Embera Katío, is an indigenous community based in Tierralta, Cordoba, a region in Colombia that has been at the heart of several of Colombia's social and political conflicts, often in the crossfire between the guerrillas and the paramilitaries. They have been living in this town for since 2003 after they were displaced by the conflicts between armed groups. In 2014 they formed a cooperative project called Ebera Neka within the framework of the Global Pact of Corporate Social Responsibility of Urrá S.A. ESP., to ensure the economy for indigenous families and to preserve the artisanal tradition of the communities.
The decorative panels or ‘molas’ that the Embera Katío create are traditionally incorporated as part of women's attire and are designed to use contrasting colours inspired by the strength of nature and its cosmology. These drawings form part of their beliefs and their culture. For the designs used on the masks, they have chosen to feature symbols used by the Jaibaná (their traditional doctor) to treat diseases. These symbols are also used in the face painting of women when they go to a celebration after a patient has been healed.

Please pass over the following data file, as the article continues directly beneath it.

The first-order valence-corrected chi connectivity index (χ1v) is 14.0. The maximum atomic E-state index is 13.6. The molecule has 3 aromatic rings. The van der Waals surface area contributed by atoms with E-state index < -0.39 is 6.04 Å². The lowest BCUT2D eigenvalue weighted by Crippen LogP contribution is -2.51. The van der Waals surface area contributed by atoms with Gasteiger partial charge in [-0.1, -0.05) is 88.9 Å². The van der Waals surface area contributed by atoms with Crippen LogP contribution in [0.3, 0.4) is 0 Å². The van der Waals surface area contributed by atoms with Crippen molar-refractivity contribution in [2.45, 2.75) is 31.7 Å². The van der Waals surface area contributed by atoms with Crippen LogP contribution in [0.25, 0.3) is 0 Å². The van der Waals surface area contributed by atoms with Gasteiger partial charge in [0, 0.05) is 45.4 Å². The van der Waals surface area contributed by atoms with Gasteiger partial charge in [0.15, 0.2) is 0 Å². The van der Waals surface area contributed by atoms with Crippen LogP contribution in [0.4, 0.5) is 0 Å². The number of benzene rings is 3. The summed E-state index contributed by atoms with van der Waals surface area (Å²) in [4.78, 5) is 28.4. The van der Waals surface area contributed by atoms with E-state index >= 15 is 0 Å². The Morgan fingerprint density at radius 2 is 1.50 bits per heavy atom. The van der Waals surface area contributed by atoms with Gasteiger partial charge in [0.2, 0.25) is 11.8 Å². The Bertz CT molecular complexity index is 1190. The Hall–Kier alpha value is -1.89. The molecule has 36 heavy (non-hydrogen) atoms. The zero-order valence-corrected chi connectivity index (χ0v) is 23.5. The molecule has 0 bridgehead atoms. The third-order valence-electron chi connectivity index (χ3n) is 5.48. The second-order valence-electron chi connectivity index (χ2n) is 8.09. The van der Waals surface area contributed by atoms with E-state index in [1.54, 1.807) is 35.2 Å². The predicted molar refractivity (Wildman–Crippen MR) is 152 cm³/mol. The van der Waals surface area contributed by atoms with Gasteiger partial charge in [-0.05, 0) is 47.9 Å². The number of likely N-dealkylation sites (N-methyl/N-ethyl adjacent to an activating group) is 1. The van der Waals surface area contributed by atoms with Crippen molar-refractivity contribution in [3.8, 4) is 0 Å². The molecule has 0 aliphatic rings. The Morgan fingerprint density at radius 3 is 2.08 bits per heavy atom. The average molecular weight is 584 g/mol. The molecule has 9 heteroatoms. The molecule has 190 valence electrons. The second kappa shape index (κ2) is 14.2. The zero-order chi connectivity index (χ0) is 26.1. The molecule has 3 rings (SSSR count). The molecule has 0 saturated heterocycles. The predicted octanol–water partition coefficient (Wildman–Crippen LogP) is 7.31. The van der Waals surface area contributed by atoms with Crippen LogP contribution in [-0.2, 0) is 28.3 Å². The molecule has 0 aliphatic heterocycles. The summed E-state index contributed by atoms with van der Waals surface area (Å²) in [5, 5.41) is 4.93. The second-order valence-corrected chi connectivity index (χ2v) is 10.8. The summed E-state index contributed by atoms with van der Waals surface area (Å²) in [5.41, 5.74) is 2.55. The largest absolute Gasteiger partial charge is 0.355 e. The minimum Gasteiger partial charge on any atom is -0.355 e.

Ciro Gómez is a former combatant of the FARC and one of thousands of demobilized members now working to reintegrate into society. Struggling to find employment, Ciro decided to learn a new trade and in 2005, with the aid of the "Corporacion Mundial de la Mujer Colombia - CMMC" he established his own manufacturing company where he now employs 17 people. On the production of the Peace Masks, Ciro Gómez is working with Todos Ponen, a project created by fashion designer Maria Luisa Ortiz, centred on bringing communities together to work peacefully, in hand with CMMC, establishing sustainable livelihoods through fair trade; integrating the value chain through a circular economy model.
PEACE MASK PROJECT
The Peace Masks Project aims to combat the shared threat of COVID-19 and provide livelihoods to those living and working in conflict affected areas. The project forms part of a larger effort by the Peace Dividend Initiative to help ease tensions in conflict-affected areas by identifying and facilitating key peace-supporting economic opportunities and encouraging cooperation.
Peace Masks not only provide livelihoods for communities affected by conflict and violence, but weave peace into the fabric of these fragile communities by connecting them in a productive process that boosts co-existence and reconciliation and helps soothe grievances.
For this project, PDI has partnered with ISHKAR, who sell to an international market, building “peace value chains” and delivering livelihoods to at risk populations.